QA:Testcase NM Wireless

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Contents

Description

This test case cover Wireless connection configuration via desktop GUIs. Both Gnome and KDE have similar GUI configuration tools with almost same options.

Setup

Have Wi-Fi network(s) available, preferably with IPv4/IPv6 dualstack support and various encryption methods like None, WEP, WPA(2) Personal/Enterprise. If you are a student, try also Eduroam network or your local university network.

How to test

  1. Connect to Wi-Fi access point and if needed enter password or pass any other authentication method. Then run ping fedoraproject.org and if you have IPv6 connection also: ping6 fedoraproject.org
  2. Disable and re-enable wireless interface via Network Manager applet (Gnome or KDE) and run ping(s) again.
  3. Open "Options..." dialog in Gnome's "Network Settings" or "Edit..." dialog in KDE's "Network Management Settings". Configure IPv4/IPv6 address, gateway(s) and DNS(s) manually and run ping(s) again.

Expected Results

  1. You should connect to AP successfully and if network has DHCP server running, you should get an IP Address, Default Route (gateway) and DNS addresses automatically. Check this via "Network Settings" in Gnome or "Network Management" applet in KDE and in terminal by running commands: ip address, ip route and ip -6 route. If network supports IPv6 autoconfiguration via DHCPv6 or SLAAC your interface should have two IPv6 addresses: First local-link starting with "fe80::" and second globally unique address provided by network. Ping(s) should be answered.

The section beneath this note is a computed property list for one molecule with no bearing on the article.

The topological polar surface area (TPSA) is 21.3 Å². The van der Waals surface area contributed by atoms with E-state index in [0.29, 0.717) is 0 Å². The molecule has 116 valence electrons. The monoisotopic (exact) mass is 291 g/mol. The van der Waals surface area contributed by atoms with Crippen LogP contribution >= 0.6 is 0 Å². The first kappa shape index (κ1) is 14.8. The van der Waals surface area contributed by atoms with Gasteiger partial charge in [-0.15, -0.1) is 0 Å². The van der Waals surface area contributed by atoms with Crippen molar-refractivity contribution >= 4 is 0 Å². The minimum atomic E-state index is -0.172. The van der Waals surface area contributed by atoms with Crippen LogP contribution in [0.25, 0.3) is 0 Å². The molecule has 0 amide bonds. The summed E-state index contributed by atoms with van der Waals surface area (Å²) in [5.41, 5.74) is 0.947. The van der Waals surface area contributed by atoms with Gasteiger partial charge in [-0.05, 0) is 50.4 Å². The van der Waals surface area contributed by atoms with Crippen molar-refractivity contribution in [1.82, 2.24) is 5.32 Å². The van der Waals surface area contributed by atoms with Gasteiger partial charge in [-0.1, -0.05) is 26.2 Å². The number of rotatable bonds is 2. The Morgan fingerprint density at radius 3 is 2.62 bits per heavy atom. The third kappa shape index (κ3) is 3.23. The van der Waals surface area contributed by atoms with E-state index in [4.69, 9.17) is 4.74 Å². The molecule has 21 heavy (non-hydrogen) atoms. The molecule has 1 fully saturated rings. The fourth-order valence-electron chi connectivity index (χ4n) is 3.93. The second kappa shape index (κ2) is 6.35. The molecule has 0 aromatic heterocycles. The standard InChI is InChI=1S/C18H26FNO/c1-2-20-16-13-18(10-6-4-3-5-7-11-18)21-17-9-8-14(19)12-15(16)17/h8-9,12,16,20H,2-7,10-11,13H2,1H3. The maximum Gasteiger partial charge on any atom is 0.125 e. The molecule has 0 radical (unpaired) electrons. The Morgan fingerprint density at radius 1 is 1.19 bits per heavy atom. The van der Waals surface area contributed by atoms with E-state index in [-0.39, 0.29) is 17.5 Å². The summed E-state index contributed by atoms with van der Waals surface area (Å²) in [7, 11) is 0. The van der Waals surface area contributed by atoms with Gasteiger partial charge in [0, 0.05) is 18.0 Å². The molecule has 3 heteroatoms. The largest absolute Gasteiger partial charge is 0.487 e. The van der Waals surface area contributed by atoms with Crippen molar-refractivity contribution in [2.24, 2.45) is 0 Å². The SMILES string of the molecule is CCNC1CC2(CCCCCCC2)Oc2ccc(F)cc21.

2. When interface is disabled, check by running ip address if interface state is "DOWN" and doesn't have other IP addresses then local-link. Run ip route and ip -6 route and check if all routes from disabled network are removed. After enabling, interface should return to previous state. Ping(s) should be answered.
  3. Interface should be configured properly, check with ip address, ip route and ip -6 route. Ping(s) should be answered.

Optional

  1. Try to disable and re-enable wireless by HW switch, if available.
  2. Setup an Ad-hoc wireless network between two computers. Configure IPv4 and IPv6 on both and test it. Try various encryption methods.
  3. Test various IPv4 and IPv6 configuration options, correct and even incorrect. Check how Network Manager handles this configurations and if it behaves as you expect.